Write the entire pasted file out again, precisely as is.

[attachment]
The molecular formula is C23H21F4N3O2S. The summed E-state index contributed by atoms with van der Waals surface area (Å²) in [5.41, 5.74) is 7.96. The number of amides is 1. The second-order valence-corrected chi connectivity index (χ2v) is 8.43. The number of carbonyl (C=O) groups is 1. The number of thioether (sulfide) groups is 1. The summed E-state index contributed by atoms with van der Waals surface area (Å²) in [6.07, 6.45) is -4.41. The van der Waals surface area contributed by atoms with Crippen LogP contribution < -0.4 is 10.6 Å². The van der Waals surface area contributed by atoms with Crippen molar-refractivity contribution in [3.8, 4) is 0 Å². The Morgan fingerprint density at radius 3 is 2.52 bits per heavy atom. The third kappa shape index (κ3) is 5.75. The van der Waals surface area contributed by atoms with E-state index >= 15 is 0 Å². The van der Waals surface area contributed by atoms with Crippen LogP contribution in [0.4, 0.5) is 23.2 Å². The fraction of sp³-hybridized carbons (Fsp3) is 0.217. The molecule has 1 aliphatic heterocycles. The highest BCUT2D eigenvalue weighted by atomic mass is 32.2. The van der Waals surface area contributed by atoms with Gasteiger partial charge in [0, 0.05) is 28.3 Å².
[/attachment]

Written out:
The molecular formula is C23H21F4N3O2S. The summed E-state index contributed by atoms with van der Waals surface area (Å²) in [5.41, 5.74) is 7.96. The number of amides is 1. The second-order valence-corrected chi connectivity index (χ2v) is 8.43. The number of carbonyl (C=O) groups is 1. The number of thioether (sulfide) groups is 1. The summed E-state index contributed by atoms with van der Waals surface area (Å²) in [6.07, 6.45) is -4.41. The van der Waals surface area contributed by atoms with Crippen LogP contribution < -0.4 is 10.6 Å². The van der Waals surface area contributed by atoms with Crippen molar-refractivity contribution in [3.8, 4) is 0 Å². The Morgan fingerprint density at radius 3 is 2.52 bits per heavy atom. The third kappa shape index (κ3) is 5.75. The van der Waals surface area contributed by atoms with E-state index >= 15 is 0 Å². The van der Waals surface area contributed by atoms with Crippen LogP contribution in [0.4, 0.5) is 23.2 Å². The fraction of sp³-hybridized carbons (Fsp3) is 0.217. The molecule has 1 aliphatic heterocycles. The highest BCUT2D eigenvalue weighted by atomic mass is 32.2. The van der Waals surface area contributed by atoms with Gasteiger partial charge in [0, 0.05) is 28.3 Å².